Authors: A.K. Lynn, Ruth Cameron, Serena Best, Roger A. Brooks, Neil Rushton, William Bonfield
Authors: Julian R. Jones, Georgina E. Milroy, Ruth Cameron, William Bonfield, Larry L. Hench
Abstract: Bioactive glass scaffolds with interconnected macroporous networks have been developed by foaming sol-gel derived bioactive glass of the 70S30C (70 mol% SiO2, 30 mol% CaO) composition. The effect of sintering temperature on the dissolution of the scaffolds in simulated body fluid (SBF) was investigated in 3D using x-ray micro-computer tomography (micro CT) and inductive coupled plasma (ICP) analysis. Micro-CT is non-destructive and allows observation of specific parts of the scaffold at various stages of degradation. However, data analysis is complex at present. Percentage porosity data obtained by micro-CT was compared to physical data and pore size distributions obtained from mercury intrusion porosimetry were compared to the interconnected pore diameters observed from the micro CT images.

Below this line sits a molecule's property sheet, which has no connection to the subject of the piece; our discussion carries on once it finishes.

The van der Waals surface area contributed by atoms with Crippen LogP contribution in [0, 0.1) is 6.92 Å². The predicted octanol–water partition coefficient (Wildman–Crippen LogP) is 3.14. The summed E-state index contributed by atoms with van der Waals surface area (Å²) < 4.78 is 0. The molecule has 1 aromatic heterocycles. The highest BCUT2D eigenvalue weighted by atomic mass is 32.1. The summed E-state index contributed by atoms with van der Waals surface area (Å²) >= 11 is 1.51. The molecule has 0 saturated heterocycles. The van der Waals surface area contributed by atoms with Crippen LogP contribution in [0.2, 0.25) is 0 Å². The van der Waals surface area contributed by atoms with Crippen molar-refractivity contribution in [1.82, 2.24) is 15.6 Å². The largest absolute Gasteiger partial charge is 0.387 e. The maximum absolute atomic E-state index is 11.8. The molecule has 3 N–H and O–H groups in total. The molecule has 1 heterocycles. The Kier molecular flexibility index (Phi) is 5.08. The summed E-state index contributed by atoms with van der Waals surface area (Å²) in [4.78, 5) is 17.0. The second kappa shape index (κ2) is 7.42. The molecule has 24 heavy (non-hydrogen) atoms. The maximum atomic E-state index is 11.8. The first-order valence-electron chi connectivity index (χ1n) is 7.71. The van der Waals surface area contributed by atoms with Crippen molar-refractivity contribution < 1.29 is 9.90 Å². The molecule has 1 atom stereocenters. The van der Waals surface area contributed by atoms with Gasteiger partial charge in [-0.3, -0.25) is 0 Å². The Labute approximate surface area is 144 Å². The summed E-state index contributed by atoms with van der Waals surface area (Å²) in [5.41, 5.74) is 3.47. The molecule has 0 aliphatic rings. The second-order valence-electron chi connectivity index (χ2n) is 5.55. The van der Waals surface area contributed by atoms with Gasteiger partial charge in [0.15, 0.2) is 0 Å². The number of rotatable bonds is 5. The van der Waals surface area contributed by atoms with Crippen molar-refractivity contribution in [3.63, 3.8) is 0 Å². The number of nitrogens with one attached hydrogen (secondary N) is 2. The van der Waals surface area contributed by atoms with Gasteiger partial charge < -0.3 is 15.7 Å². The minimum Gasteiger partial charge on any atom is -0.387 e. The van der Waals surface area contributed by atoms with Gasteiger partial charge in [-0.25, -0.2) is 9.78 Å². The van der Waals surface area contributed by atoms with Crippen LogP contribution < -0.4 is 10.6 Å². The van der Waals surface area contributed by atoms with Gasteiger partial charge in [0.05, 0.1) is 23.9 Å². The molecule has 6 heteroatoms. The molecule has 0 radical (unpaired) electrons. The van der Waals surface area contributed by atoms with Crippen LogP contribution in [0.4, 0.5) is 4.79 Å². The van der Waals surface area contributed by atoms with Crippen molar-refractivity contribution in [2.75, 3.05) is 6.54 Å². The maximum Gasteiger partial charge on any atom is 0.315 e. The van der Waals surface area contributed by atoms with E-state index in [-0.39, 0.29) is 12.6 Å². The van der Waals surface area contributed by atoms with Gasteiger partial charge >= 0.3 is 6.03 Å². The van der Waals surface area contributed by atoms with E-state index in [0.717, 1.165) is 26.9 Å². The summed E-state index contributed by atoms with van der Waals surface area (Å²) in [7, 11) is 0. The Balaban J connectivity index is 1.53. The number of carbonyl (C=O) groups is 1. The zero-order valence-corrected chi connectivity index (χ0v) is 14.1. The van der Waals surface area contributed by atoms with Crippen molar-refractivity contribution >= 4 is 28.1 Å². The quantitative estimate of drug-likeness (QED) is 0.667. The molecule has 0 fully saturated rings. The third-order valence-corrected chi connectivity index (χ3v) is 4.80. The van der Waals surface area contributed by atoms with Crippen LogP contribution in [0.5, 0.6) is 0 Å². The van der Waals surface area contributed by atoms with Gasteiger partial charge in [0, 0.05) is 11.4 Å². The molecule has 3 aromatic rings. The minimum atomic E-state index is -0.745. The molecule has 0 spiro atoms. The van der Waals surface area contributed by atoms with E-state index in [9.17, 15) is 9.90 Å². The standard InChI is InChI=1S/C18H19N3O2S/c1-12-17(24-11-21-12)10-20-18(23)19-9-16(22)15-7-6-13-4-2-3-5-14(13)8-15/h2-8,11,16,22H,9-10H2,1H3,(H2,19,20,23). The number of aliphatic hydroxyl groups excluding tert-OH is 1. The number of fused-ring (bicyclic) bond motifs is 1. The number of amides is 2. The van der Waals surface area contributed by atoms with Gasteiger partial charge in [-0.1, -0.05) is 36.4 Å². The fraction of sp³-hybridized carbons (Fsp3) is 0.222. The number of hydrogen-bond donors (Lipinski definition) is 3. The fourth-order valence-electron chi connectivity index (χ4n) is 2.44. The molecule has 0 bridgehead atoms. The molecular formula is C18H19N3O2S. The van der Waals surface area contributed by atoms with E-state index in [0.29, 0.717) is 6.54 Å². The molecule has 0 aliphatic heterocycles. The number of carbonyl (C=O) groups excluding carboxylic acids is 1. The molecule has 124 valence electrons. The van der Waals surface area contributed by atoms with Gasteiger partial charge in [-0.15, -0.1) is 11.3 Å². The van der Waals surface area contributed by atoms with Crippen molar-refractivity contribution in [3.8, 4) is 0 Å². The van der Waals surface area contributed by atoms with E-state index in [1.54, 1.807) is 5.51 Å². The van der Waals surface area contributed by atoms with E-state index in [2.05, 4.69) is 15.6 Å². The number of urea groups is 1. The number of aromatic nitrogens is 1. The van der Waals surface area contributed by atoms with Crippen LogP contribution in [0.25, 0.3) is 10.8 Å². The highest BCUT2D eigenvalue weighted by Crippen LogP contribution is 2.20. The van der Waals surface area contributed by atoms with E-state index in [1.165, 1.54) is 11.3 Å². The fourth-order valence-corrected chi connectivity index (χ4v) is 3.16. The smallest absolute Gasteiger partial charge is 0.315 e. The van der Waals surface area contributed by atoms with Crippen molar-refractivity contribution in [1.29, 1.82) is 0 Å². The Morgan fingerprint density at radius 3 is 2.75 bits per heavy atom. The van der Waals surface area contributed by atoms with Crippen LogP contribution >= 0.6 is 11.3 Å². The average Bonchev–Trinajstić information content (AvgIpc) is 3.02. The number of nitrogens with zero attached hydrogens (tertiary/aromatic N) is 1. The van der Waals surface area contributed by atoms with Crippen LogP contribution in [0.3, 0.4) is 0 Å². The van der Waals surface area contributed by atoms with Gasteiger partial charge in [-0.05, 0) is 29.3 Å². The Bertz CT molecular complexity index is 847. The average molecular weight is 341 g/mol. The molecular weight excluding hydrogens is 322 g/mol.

Authors: F.F. Rahman, William Bonfield, Ruth Cameron, M.P. Patel, M. Braden, G. Pearson, S.M. Tavakoli